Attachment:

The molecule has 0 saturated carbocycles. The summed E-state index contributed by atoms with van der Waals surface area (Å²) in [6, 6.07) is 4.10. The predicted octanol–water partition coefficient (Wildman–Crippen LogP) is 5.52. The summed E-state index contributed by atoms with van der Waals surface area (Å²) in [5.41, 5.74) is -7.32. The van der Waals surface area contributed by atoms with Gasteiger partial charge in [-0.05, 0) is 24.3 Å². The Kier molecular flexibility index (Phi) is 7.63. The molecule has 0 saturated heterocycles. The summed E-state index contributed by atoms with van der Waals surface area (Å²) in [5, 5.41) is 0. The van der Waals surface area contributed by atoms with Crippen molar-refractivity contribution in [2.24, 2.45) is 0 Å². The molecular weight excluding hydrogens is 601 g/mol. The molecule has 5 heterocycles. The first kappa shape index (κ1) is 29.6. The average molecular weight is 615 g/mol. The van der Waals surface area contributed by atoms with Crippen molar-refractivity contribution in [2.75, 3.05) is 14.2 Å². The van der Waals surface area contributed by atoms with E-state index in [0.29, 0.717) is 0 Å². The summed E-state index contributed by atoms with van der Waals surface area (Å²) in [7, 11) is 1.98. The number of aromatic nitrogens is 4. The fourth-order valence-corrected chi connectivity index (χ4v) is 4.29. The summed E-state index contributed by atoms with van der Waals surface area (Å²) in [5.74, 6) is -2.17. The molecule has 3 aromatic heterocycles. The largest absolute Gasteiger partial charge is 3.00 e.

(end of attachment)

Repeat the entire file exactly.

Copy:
The molecule has 0 saturated carbocycles. The summed E-state index contributed by atoms with van der Waals surface area (Å²) in [6, 6.07) is 4.10. The predicted octanol–water partition coefficient (Wildman–Crippen LogP) is 5.52. The summed E-state index contributed by atoms with van der Waals surface area (Å²) in [5.41, 5.74) is -7.32. The van der Waals surface area contributed by atoms with Gasteiger partial charge in [-0.05, 0) is 24.3 Å². The Kier molecular flexibility index (Phi) is 7.63. The molecule has 0 saturated heterocycles. The summed E-state index contributed by atoms with van der Waals surface area (Å²) in [5, 5.41) is 0. The van der Waals surface area contributed by atoms with Crippen molar-refractivity contribution in [2.24, 2.45) is 0 Å². The molecular weight excluding hydrogens is 601 g/mol. The molecule has 5 heterocycles. The first kappa shape index (κ1) is 29.6. The average molecular weight is 615 g/mol. The van der Waals surface area contributed by atoms with Crippen molar-refractivity contribution in [2.75, 3.05) is 14.2 Å². The van der Waals surface area contributed by atoms with E-state index in [0.29, 0.717) is 0 Å². The summed E-state index contributed by atoms with van der Waals surface area (Å²) in [7, 11) is 1.98. The number of aromatic nitrogens is 4. The fourth-order valence-corrected chi connectivity index (χ4v) is 4.29. The summed E-state index contributed by atoms with van der Waals surface area (Å²) in [5.74, 6) is -2.17. The molecule has 3 aromatic heterocycles. The largest absolute Gasteiger partial charge is 3.00 e.